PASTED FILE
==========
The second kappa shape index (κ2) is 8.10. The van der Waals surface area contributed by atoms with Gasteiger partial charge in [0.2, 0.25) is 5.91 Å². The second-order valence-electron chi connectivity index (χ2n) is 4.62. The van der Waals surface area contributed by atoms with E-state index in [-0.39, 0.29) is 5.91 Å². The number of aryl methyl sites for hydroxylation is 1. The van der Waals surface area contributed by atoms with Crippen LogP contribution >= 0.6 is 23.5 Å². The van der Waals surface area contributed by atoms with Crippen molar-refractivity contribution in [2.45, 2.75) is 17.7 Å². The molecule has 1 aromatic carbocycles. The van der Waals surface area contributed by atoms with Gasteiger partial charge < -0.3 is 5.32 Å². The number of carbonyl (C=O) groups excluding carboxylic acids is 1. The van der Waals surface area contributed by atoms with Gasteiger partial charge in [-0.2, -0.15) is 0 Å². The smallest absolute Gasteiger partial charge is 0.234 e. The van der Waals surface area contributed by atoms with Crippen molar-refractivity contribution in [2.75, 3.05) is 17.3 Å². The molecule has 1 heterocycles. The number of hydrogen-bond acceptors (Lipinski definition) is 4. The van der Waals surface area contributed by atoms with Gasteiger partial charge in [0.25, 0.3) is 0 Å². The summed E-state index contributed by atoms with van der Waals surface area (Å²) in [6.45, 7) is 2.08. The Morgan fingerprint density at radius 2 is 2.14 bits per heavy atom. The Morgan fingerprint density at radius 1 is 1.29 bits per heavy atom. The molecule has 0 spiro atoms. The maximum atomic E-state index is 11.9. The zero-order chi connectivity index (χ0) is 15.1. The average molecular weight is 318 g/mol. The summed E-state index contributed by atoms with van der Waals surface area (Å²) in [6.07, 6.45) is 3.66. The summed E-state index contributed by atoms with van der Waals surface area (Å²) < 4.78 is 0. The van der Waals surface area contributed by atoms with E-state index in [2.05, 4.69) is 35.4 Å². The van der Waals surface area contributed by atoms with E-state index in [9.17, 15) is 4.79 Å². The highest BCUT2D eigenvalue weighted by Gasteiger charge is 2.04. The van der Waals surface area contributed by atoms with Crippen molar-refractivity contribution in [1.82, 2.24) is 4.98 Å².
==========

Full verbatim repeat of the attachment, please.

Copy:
The second kappa shape index (κ2) is 8.10. The van der Waals surface area contributed by atoms with Gasteiger partial charge in [0.2, 0.25) is 5.91 Å². The second-order valence-electron chi connectivity index (χ2n) is 4.62. The van der Waals surface area contributed by atoms with E-state index in [-0.39, 0.29) is 5.91 Å². The number of aryl methyl sites for hydroxylation is 1. The van der Waals surface area contributed by atoms with Crippen LogP contribution >= 0.6 is 23.5 Å². The van der Waals surface area contributed by atoms with Crippen molar-refractivity contribution in [2.45, 2.75) is 17.7 Å². The molecule has 1 aromatic carbocycles. The van der Waals surface area contributed by atoms with Gasteiger partial charge < -0.3 is 5.32 Å². The number of carbonyl (C=O) groups excluding carboxylic acids is 1. The van der Waals surface area contributed by atoms with Gasteiger partial charge in [-0.2, -0.15) is 0 Å². The smallest absolute Gasteiger partial charge is 0.234 e. The van der Waals surface area contributed by atoms with Crippen molar-refractivity contribution in [2.75, 3.05) is 17.3 Å². The molecule has 1 heterocycles. The number of hydrogen-bond acceptors (Lipinski definition) is 4. The van der Waals surface area contributed by atoms with Gasteiger partial charge in [0.25, 0.3) is 0 Å². The summed E-state index contributed by atoms with van der Waals surface area (Å²) in [6.45, 7) is 2.08. The Morgan fingerprint density at radius 2 is 2.14 bits per heavy atom. The Morgan fingerprint density at radius 1 is 1.29 bits per heavy atom. The molecule has 0 spiro atoms. The maximum atomic E-state index is 11.9. The zero-order chi connectivity index (χ0) is 15.1. The average molecular weight is 318 g/mol. The summed E-state index contributed by atoms with van der Waals surface area (Å²) in [6.07, 6.45) is 3.66. The summed E-state index contributed by atoms with van der Waals surface area (Å²) < 4.78 is 0. The van der Waals surface area contributed by atoms with E-state index in [2.05, 4.69) is 35.4 Å². The van der Waals surface area contributed by atoms with E-state index in [9.17, 15) is 4.79 Å². The highest BCUT2D eigenvalue weighted by Gasteiger charge is 2.04. The van der Waals surface area contributed by atoms with Crippen molar-refractivity contribution in [1.82, 2.24) is 4.98 Å².